Another part of the RSC plan, the second dumb idea, is to cut the federal work force by 15 percent and impose a five-year pay freeze. Let’s be bipartisan here: The president’s call for a two-year pay freeze for federal employees is almost as dumb. Imagine it is recruiting season at Stanford University and the federal government is trying to get some of the best and brightest computer scientists and engineers to combat the devastating threat to cybersecurity that could bring our economy or our defense capability to a halt. It is competing with Intel, Google, Facebook, Apple and other companies offering huge pay and benefits. The pitch from federal recruiters: “We can’t offer their pay and benefits. But we can give you a five-year pay freeze, no help in relocating and no guarantee that you won’t be a part of a forced layoff.”
The third dumb idea is the renewed push for a constitutional amendment to balance the budget. It has tons of co-sponsors in the House and Senate, including the GOP leaders, and some are calling for tying a vote to raise the debt limit to endorsement of the amendment. Let me be blunt: Few ideas are more seductive on the surface and more destructive in reality than a balanced budget amendment. Here is why: Nearly all of our states have balanced budget requirements. That means when the economy sags, states are forced to raise taxes or slash spending at just the wrong time, providing a fiscal drag when what is needed is countercyclical policy to stimulate the economy. In fact, the fiscal drag from the states in 2009-10 was barely countered by the federal stimulus plan. That meant the federal stimulus provided was nowhere near what was needed, but far better than doing nothing. Now imagine that scenario with a federal drag instead.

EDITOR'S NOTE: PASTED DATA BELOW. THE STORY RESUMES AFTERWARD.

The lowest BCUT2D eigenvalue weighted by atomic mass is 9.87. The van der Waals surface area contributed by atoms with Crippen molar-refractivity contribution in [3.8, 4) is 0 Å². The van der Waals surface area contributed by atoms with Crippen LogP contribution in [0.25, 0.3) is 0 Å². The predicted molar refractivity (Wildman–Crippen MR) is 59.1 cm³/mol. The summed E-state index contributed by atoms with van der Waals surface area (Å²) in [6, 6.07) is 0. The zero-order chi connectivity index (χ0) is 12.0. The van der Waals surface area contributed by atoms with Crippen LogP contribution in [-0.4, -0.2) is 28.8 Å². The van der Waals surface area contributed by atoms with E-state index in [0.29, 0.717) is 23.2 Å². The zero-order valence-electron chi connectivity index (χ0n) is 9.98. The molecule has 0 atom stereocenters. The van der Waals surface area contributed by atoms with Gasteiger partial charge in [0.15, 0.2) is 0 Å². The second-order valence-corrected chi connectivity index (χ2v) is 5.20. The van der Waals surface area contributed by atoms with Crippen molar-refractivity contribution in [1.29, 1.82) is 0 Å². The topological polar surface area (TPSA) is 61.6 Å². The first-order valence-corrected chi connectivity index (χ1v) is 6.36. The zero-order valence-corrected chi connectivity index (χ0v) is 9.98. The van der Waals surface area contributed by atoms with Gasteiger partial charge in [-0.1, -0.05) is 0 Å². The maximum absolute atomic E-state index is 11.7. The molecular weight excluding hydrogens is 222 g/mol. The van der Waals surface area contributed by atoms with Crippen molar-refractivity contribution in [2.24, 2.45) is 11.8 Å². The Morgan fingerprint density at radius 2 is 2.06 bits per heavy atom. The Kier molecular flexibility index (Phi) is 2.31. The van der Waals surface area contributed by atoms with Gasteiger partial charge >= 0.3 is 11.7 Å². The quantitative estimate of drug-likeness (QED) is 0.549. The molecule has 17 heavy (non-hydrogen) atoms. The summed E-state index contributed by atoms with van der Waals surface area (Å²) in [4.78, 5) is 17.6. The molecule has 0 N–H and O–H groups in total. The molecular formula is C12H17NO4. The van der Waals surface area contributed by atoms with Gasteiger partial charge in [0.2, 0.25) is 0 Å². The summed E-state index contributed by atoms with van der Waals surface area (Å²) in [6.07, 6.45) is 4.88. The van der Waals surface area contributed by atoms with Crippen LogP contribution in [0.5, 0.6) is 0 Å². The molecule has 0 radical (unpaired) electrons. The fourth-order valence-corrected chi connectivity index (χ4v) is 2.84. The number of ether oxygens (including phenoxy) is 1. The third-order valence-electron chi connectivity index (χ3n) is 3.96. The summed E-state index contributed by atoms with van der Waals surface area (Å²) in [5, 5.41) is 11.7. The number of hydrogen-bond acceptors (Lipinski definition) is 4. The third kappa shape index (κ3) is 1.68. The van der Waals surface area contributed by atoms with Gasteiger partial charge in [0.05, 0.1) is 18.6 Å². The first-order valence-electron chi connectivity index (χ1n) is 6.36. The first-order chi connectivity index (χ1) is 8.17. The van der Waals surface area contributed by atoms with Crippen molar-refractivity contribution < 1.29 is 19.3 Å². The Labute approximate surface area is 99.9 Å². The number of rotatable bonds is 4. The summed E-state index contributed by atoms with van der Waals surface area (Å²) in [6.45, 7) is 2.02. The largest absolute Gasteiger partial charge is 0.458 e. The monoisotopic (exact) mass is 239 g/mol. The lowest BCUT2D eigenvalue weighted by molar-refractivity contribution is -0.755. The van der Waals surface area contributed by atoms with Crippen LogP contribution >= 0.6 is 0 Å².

The fourth dumb idea is the plan by Speaker John Boehner (R-Ohio) and Majority Leader Eric Cantor (R-Va.) to kill the presidential public financing system — without providing any evidence or holding any hearings, another blow to the pledge for an open and deliberative regular order. For decades, the presidential funding system, which encourages small donors via matching funds, worked well at reducing the rank corruption highlighted by the Nixon re-election campaign. It stopped working because the spending caps and limits in public funds no longer could counter the huge increases in campaign costs. Even conservatives such as former Federal Election Committee Chairman Michael Toner called for reforming, not jettisoning, the system. Call the Boehner-Cantor plan the “Return Us to Watergate-style Abuses Act of 2011.”
Norman Ornstein is a resident scholar at the American Enterprise Institute.